Kim Jong Un, leader of North Korea, oversees weapons testing on May 4 © AFP

When the US envoy for North Korea’s trip to Japan and South Korea was announced last Friday, his brief was to get talks on denuclearisation back on track. But Stephen Biegun’s task suddenly looks more difficult following North Korea’s series of weapons tests on Saturday.

Mr Biegun will travel this week to Tokyo and Seoul, where he will meet Lee Do-hoon, South Korea’s top nuclear envoy, against a backdrop of mounting fears that Pyongyang will conduct more tests.

Experts are also questioning the US’s insistence that sanctions should not be lifted unless North Korea destroys its entire nuclear programme. Kim Jong Un wants a step-by-step deal whereby sanctions are lifted for each phase of denuclearisation.

Kang Kyung-wha, South Korea’s foreign minister, had signalled before the missile tests that Seoul and Washington would be working towards “revitalising” the talks during Mr Biegun’s trip.

“This is very much the current effort: to revive the dialogue and discussions with North Korea,” she said.

Jenny Town, a North Korea analyst at the Stimson Center, a Washington-based think-tank, said the latest tests have elevated the importance of the visit. The co-ordination of responses and messaging is now “critical” if Seoul and Washington are to keep the door to negotiations open, she said.

The allies need to make “tough decisions” on the sequencing of denuclearisation and on positive versus negative inducements “to test the proposition that a different path forward is possible”, Ms Town added.

“Sticking to an all-or-nothing approach to North Korea will continue to be unproductive.”

The tests included the first short-range ballistic missile test since August 2017, according to defence analysts. They added that the launches did not breach Mr Kim’s self-imposed moratorium on testing long-range missiles even though it marked an escalation in tension over the Korean peninsula.

The Trump administration appears to be seeking to downplay the events. Hours after North Korea fired what it described as multiple long-range rocket launchers as well as tactical guided weapons, the US president maintained that he would reach a deal with Mr Kim on denuclearisation.

Mike Pompeo, the US secretary of state, insisted on Sunday that Washington had “every intention” of negotiating with Pyongyang.

But experts caution that the latest weapons tests could foreshadow a return to a more hostile North Korean approach.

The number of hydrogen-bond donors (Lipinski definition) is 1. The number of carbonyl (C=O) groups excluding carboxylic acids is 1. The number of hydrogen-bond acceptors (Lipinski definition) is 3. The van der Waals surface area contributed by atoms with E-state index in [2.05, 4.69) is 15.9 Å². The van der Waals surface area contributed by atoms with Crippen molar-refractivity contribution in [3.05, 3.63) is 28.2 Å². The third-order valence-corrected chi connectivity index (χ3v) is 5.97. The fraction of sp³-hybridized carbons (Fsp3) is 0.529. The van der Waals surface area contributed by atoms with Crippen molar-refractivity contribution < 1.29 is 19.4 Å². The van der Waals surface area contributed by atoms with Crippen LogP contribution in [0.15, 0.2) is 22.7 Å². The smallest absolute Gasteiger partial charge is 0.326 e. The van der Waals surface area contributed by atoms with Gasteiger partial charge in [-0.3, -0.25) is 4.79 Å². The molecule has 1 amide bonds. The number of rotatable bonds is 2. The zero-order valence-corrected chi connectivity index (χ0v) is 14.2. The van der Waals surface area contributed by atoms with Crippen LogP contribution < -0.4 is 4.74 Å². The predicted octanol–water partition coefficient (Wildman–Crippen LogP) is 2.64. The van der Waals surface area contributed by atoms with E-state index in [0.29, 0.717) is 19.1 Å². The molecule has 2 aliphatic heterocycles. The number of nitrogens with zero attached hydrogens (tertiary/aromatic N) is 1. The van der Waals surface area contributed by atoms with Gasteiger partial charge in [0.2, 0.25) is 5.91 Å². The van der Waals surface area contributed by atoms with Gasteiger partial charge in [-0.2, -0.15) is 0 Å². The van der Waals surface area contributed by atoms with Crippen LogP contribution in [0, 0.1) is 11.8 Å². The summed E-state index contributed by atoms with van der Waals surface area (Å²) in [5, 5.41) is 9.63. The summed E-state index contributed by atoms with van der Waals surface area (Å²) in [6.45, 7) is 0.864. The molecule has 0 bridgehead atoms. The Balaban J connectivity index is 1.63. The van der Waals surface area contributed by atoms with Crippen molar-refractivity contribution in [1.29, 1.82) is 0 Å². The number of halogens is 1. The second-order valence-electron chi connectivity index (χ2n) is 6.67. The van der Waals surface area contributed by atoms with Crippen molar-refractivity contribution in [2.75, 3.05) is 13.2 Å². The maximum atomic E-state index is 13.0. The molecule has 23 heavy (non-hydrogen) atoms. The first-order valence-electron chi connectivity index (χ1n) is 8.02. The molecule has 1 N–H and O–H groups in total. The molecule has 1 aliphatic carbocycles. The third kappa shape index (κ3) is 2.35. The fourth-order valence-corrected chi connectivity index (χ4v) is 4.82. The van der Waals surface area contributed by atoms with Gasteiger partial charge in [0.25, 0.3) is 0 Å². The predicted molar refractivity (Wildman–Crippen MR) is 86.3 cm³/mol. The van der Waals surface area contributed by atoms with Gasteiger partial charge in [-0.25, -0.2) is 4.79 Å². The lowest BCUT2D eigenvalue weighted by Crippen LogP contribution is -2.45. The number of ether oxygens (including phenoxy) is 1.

With diplomacy at a standstill after talks stalled when the two leaders failed to reach an agreement in Hanoi in February, Mr Kim “probably thinks his best play is to gradually escalate pressure on the US”, said Van Jackson, a former Pentagon official and now a lecturer at Victoria University of Wellington.

“From Kim’s perspective, and contrary to the Trump administration narrative, the summit diplomacy and pageantry was something Kim earned by realising a good-enough nuclear deterrent on November 28 2017,” Mr Jackson added.

Soo Kim, a former CIA analyst, said the tests were “a tried-and-true way for Pyongyang to elicit Washington’s attention when the pace and trajectory of negotiations aren’t suited to the North’s palate”.

However, Ms Kim also believes that the North Korean leader — who has said the US has until the end of this year to change its attitude towards the denuclearisation negotiations — is wary of pushing the US too far. “A badly timed major escalation on Kim’s part could risk Washington walking away from negotiations altogether,” she said.

Analysts expect South Korea to privately push the US for a softer stance to allow economic engagement with Pyongyang, with the latest weapons tests coming amid fresh signs that the North Korean leader is under increasing pressure from sanctions.

Chun Yung-woo, a former South Korean national security adviser, said North Korea has had some success evading sanctions via illicit trading networks but Mr Kim was still “suffering”.

“There is a clear limit in just ‘getting by’ with [sanctions] violations or illicit trafficking. It is not going to be a substitute for official trade,” Mr Chun said.

According to a UN food security assessment, published on Friday, 10m people in the country, or nearly 40 per cent of the population, faced “severe” food shortages after the already impoverished nation was struck by its worst harvest in a decade.

Exacerbating these problems, sanctions are having an impact on aid efforts, with foreign governments concerned that providing assistance to Pyongyang could be perceived as supporting the Kim regime.

A UN appeal in 2018 to fund an urgent humanitarian aid plan garnered only 24 per cent of the required funding. Officials have this year been unable to raise $5m from the international community to help North Korea conduct a nationwide census.

“It is very clear that you can and should have exemptions for humanitarian activity . . . we don’t think a generation of North Koreans should be lost to malnutrition or lack of medicine,” said one western diplomat.

Others, however, argue that the fault for the drop in aid lies with Pyongyang.

Balbina Hwang, a former adviser to the US state department and now at Georgetown University, said it has long been “very difficult to guarantee that any humanitarian assistance provided to North Korea is not siphoned off by the regime”.

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